President Obama’s Final State of the Union Messageby Representative Earl Blumenauer
Posted on 2016-01-12
BLUMENAUER. Mr. Speaker, one recalls the state of the Union that
President Obama inherited upon taking office: overwhelming problems
occasioned by the near collapse of the economy, 700,000 jobs lost
before he was even in office half a month. It would take many months
more to arrest the slide. There were fierce battles, arguments about
whether we should spend money to try to help people and industries.
His work was complicated by the announcement early on by the Republican leader in the Senate that his number one goal was not to fix the economy or deal with health care or the environment or national security; it was to prevent President Obama from being reelected to a second term.
Time has shown that the money that was spent was critical, and most independent experts agree that we should have invested more heavily in things like rebuilding and renewing America. Even so, our performance has been better than any of the other developed economies.
Those results were achieved with divisions and arguments that continue to be played out today on the national political stage as there are people seeking the Presidency later this year. But my hope is that, as the President addresses this Chamber tonight, there might be an opportunity to move past some of the divisions and controversy.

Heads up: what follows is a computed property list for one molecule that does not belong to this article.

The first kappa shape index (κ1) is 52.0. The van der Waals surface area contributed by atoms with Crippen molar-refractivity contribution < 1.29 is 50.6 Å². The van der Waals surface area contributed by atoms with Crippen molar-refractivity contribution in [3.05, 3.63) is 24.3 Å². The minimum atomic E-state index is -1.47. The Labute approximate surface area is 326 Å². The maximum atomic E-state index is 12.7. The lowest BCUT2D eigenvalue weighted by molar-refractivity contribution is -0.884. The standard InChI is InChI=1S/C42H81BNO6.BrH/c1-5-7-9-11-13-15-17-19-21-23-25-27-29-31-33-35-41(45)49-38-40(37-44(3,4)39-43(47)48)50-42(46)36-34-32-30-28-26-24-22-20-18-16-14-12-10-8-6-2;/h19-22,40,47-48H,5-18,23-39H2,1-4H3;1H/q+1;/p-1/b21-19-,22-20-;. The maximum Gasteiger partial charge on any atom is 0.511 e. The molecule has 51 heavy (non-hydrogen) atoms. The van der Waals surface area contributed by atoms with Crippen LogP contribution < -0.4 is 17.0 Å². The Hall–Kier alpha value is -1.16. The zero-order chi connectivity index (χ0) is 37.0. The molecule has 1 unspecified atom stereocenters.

My hope is, as the President looks up in the gallery and sees the First Lady, that he might pause and acknowledge her important work in health and nutrition; that he might spend just 3 minutes on a topic that can bring people together; that he would admit that we as a government still pay too much to the wrong people to grow the wrong crops in the wrong places, that we would be far better off if we weren't subsidizing people to grow food that actually makes Americans sick.
I would hope that he would propose that the Federal Government help more farmers and ranchers with research and market access at home and abroad. Let's pay those farmers and ranchers to protect water quality and water quantity.
I would hope that he would propose that we subsidize more healthy food in our schools and for senior citizens and low-income people.
I would hope that he would acknowledge the revolution that is taking place in food and agricultural thought and policy in this country, as documented in the recent PBS special, ``In Defense of Food,'' with Michael Pollan.
There is an exciting national movement promoting value-added agriculture, healthy food, animal welfare, and environmental protection that will strengthen rural and small town America and provide more satisfaction for the men and women who work in agriculture.
It would only take 3 minutes, but it would be an important milestone for this revolution of food and farm policy that cannot happen soon enough.